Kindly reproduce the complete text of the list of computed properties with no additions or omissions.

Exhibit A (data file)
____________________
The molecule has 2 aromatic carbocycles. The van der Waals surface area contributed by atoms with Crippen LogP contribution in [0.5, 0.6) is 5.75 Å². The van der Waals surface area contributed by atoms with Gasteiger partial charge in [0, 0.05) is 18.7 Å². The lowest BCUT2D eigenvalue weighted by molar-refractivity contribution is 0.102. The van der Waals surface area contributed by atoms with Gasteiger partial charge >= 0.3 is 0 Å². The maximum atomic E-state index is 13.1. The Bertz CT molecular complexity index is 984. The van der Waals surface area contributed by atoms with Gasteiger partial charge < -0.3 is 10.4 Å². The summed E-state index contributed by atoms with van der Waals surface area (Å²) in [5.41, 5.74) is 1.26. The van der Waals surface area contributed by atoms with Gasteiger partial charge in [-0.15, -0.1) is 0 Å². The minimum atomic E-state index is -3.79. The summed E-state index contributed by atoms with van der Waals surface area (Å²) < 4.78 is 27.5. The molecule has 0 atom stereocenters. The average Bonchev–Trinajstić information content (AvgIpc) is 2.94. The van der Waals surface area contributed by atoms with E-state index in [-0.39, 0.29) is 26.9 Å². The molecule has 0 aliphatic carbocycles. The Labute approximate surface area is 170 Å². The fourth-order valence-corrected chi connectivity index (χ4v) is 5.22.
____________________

The molecule has 2 aromatic carbocycles. The van der Waals surface area contributed by atoms with Crippen LogP contribution in [0.5, 0.6) is 5.75 Å². The van der Waals surface area contributed by atoms with Gasteiger partial charge in [0, 0.05) is 18.7 Å². The lowest BCUT2D eigenvalue weighted by molar-refractivity contribution is 0.102. The van der Waals surface area contributed by atoms with Gasteiger partial charge >= 0.3 is 0 Å². The maximum atomic E-state index is 13.1. The Bertz CT molecular complexity index is 984. The van der Waals surface area contributed by atoms with Gasteiger partial charge < -0.3 is 10.4 Å². The summed E-state index contributed by atoms with van der Waals surface area (Å²) in [5.41, 5.74) is 1.26. The van der Waals surface area contributed by atoms with Gasteiger partial charge in [-0.15, -0.1) is 0 Å². The minimum atomic E-state index is -3.79. The summed E-state index contributed by atoms with van der Waals surface area (Å²) < 4.78 is 27.5. The molecule has 0 atom stereocenters. The average Bonchev–Trinajstić information content (AvgIpc) is 2.94. The van der Waals surface area contributed by atoms with E-state index in [-0.39, 0.29) is 26.9 Å². The molecule has 0 aliphatic carbocycles. The Labute approximate surface area is 170 Å². The fourth-order valence-corrected chi connectivity index (χ4v) is 5.22.